Wednesday, June 17, 2015

Lodi Native, Circa 2013



Regular readers of this site may recall last year's Lodi Native missive and it's gushing accolades for both the concept and its execution.  It is without rival in terms of its innovation and efficacy.  If wine a lover strives for the next big thing and/or pockets of unappreciated value, then this is a find that deserves pursuit.

The concept, Lodi Native, is beautiful in its simplicity: a collaborative project by winegrowers and winemakers in the Mokelumne River sub-AVA of Lodi, each producing a one-off bottling of Zinfandel using minimalist winemaking protocols.  The result: six bottles that focus on the taste of vineyards rather than varietal character or brand. 

That simplicity means no gimmicks, just wine - and truth - something that carries a certain amount of risk, as giving up control means, well, giving up control.  Packaging these bottles in identically delivers the message clearly: the wines speak for themselves.  Equally more impressive are the winemaking standards:
  • 100% single vineyard Zinfandelor vineyard
  • Native yeast (non-inoculated) fermentations only, and no inoculation for malolactic fermentation.
  • No use of new oak (though I'm not sure this was strictly adhered to)
  • No acidification or de-acidification, no water addition or de-alcoholizing measures, and no tannin additions.
  • No filtering, fining, or use of Mega-Purple, must concentration, etc.
This long list of No's creates a level playing field, so to speak, and provides a baseline for Zin in this corner of Lodi - a terrifically unique sampling.  If you want to understand what Zin from Lodi really is - and can be - this is as close as you can can get without sticking your nose into a ton of barrels. 

As for the wines...

As experienced last year, members of the same band might all sing the same songs, but their voices are not the same.  There's always a flamboyant, good-looking lead singer, and there's always a drummer.  This crew is no different. Collectively, they sound great, though 2013 is trying hard to impress by comparison to 2012.  But make no mistake, there is not just the potential in Lodi, but an energy to drive this region to higher heights. Let's hope that the commitment remains as popularity swells.

Stampede Vineyard (made by Fields Family Wines)
And inviting and complex knows channels more than just fruit. It delivers high-pitched vegetables and dust, making for an interesting, if nearly piercing approach. The palate comes fast and hot on opening, speeding past home plate like a slider. Eases into a bathwater-like texture with still-excited spices dancing across the long finish, but never gets beyond lean in body or flavor.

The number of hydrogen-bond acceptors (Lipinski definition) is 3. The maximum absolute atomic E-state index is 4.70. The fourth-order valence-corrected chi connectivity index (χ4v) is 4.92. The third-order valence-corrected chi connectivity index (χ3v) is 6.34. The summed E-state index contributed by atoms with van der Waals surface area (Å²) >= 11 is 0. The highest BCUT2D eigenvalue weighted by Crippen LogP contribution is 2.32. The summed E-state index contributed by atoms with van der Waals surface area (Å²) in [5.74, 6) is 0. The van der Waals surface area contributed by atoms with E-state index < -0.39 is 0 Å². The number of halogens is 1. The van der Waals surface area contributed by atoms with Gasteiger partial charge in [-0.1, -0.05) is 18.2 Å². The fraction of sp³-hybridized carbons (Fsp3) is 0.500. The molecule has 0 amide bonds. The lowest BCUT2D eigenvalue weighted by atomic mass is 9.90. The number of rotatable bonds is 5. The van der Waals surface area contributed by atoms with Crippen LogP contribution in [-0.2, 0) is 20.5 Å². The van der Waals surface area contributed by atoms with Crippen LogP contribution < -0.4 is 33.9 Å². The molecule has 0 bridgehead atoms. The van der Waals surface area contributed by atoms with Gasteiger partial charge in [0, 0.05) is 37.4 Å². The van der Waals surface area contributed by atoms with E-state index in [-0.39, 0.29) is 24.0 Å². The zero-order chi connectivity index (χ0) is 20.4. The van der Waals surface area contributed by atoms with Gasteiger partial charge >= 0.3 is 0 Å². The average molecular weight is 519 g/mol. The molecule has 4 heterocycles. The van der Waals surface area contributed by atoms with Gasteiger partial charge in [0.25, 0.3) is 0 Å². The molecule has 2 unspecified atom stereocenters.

Schmiedt Ranch (made by Macchia Wines)
Come-hither aromatics give way to an initially jumpy attack that zigzags spice across the tongue. Texture is soft and plush, and the finish, like others in this lineup, lingers languorously the way a Sunday afternoon nap ought to. The briefest of time passed before it really opened up and filled out into a swan of wine. Lush and pleasurable. 

Wegat Vineyard (made by Maley Brothers Vineyards)
Zinfandel at a more basso profundo pitch than its siblings. Deep, blackstrap flavors coat the mouth with the potency of tar, but the lightness of fireflies. Soaring post-palate aromatics create expansive space for the fruit to sing. It's medium bodied frame is in curious contrast to the largess of experience. A little unbridled heat comes through towards the finish, but burns off with some air.  In fact, breathing does wonders for this. The midsection fills in nicely with soft, round body without losing any of its high notes. The texture unwinds and becomes something comforting. Very nice indeed.  
Trulux Vineyard (made by McCay Cellars)
There's something more exciting than the attendant Zinfandel fruit and pepper combo happening on the nose here. Neither herbaceous nor vegetal, it is a clean, appealing, and inviting aroma that channels polish. Elegance, even. Indeed, this is a bellwether of great things to come as the palate quickly reveals. This is a wine of serious substance, structure, and finesse. I had frankly not expected to find this in a lineup of zinfandels, but here it is in all of its sophisticated poise. 

Marian's Vineyard (made by St Amant Winery)
Fresh, concentrated berry aromatics lead into a similar profile on the palate. The fruit is juicy and gregarious with lightweight framing in terms of acidity and structure. Very soft mouth feel accompanied by spicy high notes on the finish.

Soucie Vineyard (made by m2 Wines)
Marvelous. Zinfandel fidelity in full surround sound. Seamless, supple texture, fine structured acidity, and a finish that goes and goes and goes. Soaring high notes and beckoning tannins make this irresistible. No decanted required - as it eases it turns into a boozy adult nectar. Fantastic experience.


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